Brother of the first film’s “paragon” Ja-hong, Kim Su-hong (Kim Dong-wook) is headed nowhere good – after being accidentally shot by one friend and then buried alive by another to cover it up, Su-hong became a vengeful spirit creating havoc in the mortal and underworlds. Gang-lim, however, is convinced that Su-hong’s death was “wrongful”, that he died as a deliberate act of murder rather than simply by a tragic accident, and commits himself to clearing Su-hong’s name so that he can be reincarnated immediately. He manages to win King Yeomra over, but there is one condition – an old man, Hur Choon-sam (Nam Il-Woo), is an overstayer in the mortal world and should have been “ascended” long ago but his household god, Sung-ju (Ma Dong-Seok), keeps despatching the Guardians to keep the old man safe. If Gang-lim and his assistants Hewonmak (Ju Ji-Hoon) and Deok-choon (Kim Hyang-Gi) can clear Su-hong’s name and ascend Choon-sam within 49 Days King Yeomra will at last set them free and allow them to be reincarnated.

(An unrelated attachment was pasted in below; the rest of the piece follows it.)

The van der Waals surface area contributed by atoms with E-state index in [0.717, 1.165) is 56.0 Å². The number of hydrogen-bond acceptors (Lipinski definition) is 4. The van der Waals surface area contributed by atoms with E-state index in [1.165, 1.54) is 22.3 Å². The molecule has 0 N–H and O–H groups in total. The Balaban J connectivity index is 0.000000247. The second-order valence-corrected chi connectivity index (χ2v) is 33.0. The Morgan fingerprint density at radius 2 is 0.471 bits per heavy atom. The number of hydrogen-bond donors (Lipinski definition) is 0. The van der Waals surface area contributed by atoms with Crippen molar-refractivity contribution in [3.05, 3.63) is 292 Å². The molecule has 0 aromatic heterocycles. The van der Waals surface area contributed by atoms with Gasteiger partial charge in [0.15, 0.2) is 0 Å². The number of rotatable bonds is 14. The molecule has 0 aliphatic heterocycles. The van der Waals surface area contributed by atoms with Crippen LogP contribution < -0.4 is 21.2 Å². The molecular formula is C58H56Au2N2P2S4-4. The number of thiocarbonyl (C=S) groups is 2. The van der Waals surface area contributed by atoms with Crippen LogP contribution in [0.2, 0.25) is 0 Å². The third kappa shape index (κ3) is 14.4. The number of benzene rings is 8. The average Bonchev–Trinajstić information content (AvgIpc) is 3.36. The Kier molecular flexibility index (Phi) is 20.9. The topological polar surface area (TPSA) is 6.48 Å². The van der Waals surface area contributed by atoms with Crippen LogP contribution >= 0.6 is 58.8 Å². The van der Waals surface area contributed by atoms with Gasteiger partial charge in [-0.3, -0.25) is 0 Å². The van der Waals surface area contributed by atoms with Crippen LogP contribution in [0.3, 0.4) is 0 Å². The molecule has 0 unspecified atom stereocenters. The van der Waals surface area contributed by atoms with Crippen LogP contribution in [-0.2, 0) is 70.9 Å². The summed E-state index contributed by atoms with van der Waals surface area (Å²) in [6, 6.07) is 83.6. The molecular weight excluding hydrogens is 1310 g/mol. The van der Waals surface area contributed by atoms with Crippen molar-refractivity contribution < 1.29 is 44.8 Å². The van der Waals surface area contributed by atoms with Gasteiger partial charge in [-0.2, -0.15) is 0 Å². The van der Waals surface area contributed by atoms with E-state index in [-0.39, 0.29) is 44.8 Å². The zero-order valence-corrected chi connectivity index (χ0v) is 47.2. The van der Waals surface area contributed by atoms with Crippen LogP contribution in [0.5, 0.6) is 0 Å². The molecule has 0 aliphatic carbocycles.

Having dealt so thoroughly with the mechanics of hell in The Two Worlds, Kim expands and deepens his canvas to delve into the lives of our various Guardians. As it turns out Sung-ju was once a Guardian himself and so he knows a thing or two about our two underlings – Hewonmak and Deok-choon, whose memories were wiped when they became employees of King Yeomra. As Sung-ju spins a yarn, it becomes clear that the fates of the three Guardians were closely linked in life and death, bound by a series of traumatic events over a thousand years ago during the Goryeo dynasty.

As in the Two Worlds it all comes down to family. Gang-lim’s memories are fractured and confused, he’s convinced himself he’s a righteous man and wilfully misremembered his death (or at least misrepresented it to his cohorts). Stiff and lacking in compassion, Gang-lim was at odds with his gentle hearted father who, he thought, had found a better son in a boy orphaned by the cruelty of his own troops. These broken familial connections become a karmic circle of resentment and betrayal, enduring across millennia in the knowledge that even to ask for forgiveness may itself be another cruel and selfish act of violence. The circle cannot be closed without cosmic justice, but justice requires process and process requires a victim.